What To Do If a Child Has an Allergic Reaction (Mild or Severe)

It’s important to know what to do if a child has an allergic reaction. Knowing the correct steps after spotting signs of an allergic reaction can mean the difference between life and death. But how do you know the difference between a mild allergic reaction and a severe one? At what point should you take the next step and call 911? How do you relieve an allergic reaction if it isn’t severe?  The health experts at Complete Care cover the ins and outs of what to do if a child has an allergic reaction so you’ll be better equipped to Read More..

What to Do When Someone is in Anaphylactic Shock

Whether someone you love has severe allergies and you’re looking for general best safety practices or you are helping someone right now who is in a medical emergency, knowing what to do when someone is in anaphylactic shock can make all the difference. In case you’re reading this blog for the latter reason, let’s jump right to the instructions.  What is the first aid treatment for anaphylaxis?  Call 911 immediately or send someone to call 911 immediately; don’t wait to see if the symptoms get better. Ask if the person has an epinephrine autoinjector (EpiPen, Auvi-Q, etc.) and if they Read More..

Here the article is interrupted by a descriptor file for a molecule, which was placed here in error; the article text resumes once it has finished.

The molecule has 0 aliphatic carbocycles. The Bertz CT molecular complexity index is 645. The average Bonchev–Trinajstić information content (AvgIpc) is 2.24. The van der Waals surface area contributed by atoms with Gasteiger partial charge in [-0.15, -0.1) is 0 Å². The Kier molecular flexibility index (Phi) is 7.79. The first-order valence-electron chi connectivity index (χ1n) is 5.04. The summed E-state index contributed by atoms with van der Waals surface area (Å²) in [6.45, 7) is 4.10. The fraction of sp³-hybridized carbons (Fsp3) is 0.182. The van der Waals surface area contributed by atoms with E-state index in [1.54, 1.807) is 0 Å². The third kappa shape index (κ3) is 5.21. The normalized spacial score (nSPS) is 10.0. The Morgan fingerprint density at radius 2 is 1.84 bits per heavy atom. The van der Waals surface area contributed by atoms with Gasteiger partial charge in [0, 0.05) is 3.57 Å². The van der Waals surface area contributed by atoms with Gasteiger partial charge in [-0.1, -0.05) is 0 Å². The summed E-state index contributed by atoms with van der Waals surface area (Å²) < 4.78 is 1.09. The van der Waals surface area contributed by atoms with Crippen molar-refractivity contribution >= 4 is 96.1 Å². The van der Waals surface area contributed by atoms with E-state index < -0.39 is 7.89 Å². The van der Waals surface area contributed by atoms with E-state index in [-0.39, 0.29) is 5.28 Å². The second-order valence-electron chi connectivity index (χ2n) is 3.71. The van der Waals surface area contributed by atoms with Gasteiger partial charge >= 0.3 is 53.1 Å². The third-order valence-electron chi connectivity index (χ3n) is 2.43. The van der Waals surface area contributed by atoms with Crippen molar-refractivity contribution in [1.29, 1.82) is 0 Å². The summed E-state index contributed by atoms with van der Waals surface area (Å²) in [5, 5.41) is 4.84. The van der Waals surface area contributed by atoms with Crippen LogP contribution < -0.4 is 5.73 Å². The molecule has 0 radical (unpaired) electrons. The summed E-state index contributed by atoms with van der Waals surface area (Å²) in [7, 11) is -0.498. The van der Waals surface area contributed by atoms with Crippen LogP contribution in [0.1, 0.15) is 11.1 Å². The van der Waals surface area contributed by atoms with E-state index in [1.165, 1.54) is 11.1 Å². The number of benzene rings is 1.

Signs & Symptoms of an Allergic Reaction

About 30% of adults and 40% of children in the U.S. suffer from allergies, so knowing the signs and symptoms of an allergic reaction can be helpful for just about anyone. As children are more susceptible to having allergies, it’s also important to know what to do if a child has an allergic reaction. Let’s discuss the signs and symptoms of an allergic reaction and when you may need to go to the emergency room to treat a reaction.  What causes allergic reactions? An allergic reaction occurs when your immune system has a hypersensitive reaction to substances called allergens. If Read More..

Top 10 Most Common Sports Injuries

Common sports injuries can happen to anyone from seasoned athletes to sports lovers, especially children. These injuries can often be treated with rest and pain medication, but some can result in a more intense recovery process. If you do experience any of these sports injuries, monitor your situation and head to the nearest emergency room if necessary.  What causes sports injuries? Common sports injuries are usually caused by inadequate stretching or warmups before an activity, not wearing the proper protective gear, improper training, or overtraining.  Sports injuries can be separated into two categories: acute and chronic injuries.  Acute injuries are Read More..

What is a Hypertensive Crisis?

What is a hypertensive crisis? A hypertensive crisis is a rapid spike in blood pressure (BP) that can result in a stroke. High blood pressure (hypertension) is very common in the United States, affecting one out every three adults. If not monitored properly, it can lead to many different health problems such as heart attacks, strokes, aneurysms, and dementia.   Learn more about exactly what is a hypertensive crisis and get a stronger understanding of when to get help.  Hypertensive crisis classification There are two types of hypertensive crises: hypertensive urgency and hypertensive emergency. Both require immediate medical attention. The biggest Read More..